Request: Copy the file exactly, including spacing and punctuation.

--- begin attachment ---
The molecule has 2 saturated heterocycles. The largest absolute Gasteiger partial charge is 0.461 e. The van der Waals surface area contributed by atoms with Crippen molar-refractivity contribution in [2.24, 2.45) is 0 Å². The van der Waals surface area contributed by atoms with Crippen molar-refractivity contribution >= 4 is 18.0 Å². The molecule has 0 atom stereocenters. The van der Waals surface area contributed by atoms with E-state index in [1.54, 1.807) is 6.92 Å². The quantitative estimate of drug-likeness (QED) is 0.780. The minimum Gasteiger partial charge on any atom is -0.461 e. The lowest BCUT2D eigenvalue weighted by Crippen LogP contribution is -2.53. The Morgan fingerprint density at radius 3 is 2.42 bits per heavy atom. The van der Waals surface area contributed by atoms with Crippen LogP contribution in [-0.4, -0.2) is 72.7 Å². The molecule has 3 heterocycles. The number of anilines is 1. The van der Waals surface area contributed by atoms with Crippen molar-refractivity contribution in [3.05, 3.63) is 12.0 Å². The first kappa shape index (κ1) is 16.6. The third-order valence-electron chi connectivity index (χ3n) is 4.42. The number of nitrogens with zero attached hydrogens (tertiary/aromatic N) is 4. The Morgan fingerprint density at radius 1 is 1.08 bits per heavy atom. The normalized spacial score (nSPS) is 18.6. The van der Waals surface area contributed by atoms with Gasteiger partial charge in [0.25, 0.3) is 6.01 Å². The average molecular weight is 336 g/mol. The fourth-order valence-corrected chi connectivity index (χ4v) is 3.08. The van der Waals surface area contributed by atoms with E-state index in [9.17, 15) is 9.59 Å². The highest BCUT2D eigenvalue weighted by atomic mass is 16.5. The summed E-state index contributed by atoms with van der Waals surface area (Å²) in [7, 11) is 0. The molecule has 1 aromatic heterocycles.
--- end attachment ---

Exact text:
The molecule has 2 saturated heterocycles. The largest absolute Gasteiger partial charge is 0.461 e. The van der Waals surface area contributed by atoms with Crippen molar-refractivity contribution in [2.24, 2.45) is 0 Å². The van der Waals surface area contributed by atoms with Crippen molar-refractivity contribution >= 4 is 18.0 Å². The molecule has 0 atom stereocenters. The van der Waals surface area contributed by atoms with E-state index in [1.54, 1.807) is 6.92 Å². The quantitative estimate of drug-likeness (QED) is 0.780. The minimum Gasteiger partial charge on any atom is -0.461 e. The lowest BCUT2D eigenvalue weighted by Crippen LogP contribution is -2.53. The Morgan fingerprint density at radius 3 is 2.42 bits per heavy atom. The van der Waals surface area contributed by atoms with Crippen LogP contribution in [-0.4, -0.2) is 72.7 Å². The molecule has 3 heterocycles. The number of anilines is 1. The van der Waals surface area contributed by atoms with Crippen molar-refractivity contribution in [3.05, 3.63) is 12.0 Å². The first kappa shape index (κ1) is 16.6. The third-order valence-electron chi connectivity index (χ3n) is 4.42. The number of nitrogens with zero attached hydrogens (tertiary/aromatic N) is 4. The Morgan fingerprint density at radius 1 is 1.08 bits per heavy atom. The normalized spacial score (nSPS) is 18.6. The van der Waals surface area contributed by atoms with Gasteiger partial charge in [0.25, 0.3) is 6.01 Å². The average molecular weight is 336 g/mol. The fourth-order valence-corrected chi connectivity index (χ4v) is 3.08. The van der Waals surface area contributed by atoms with E-state index in [9.17, 15) is 9.59 Å². The highest BCUT2D eigenvalue weighted by atomic mass is 16.5. The summed E-state index contributed by atoms with van der Waals surface area (Å²) in [7, 11) is 0. The molecule has 1 aromatic heterocycles.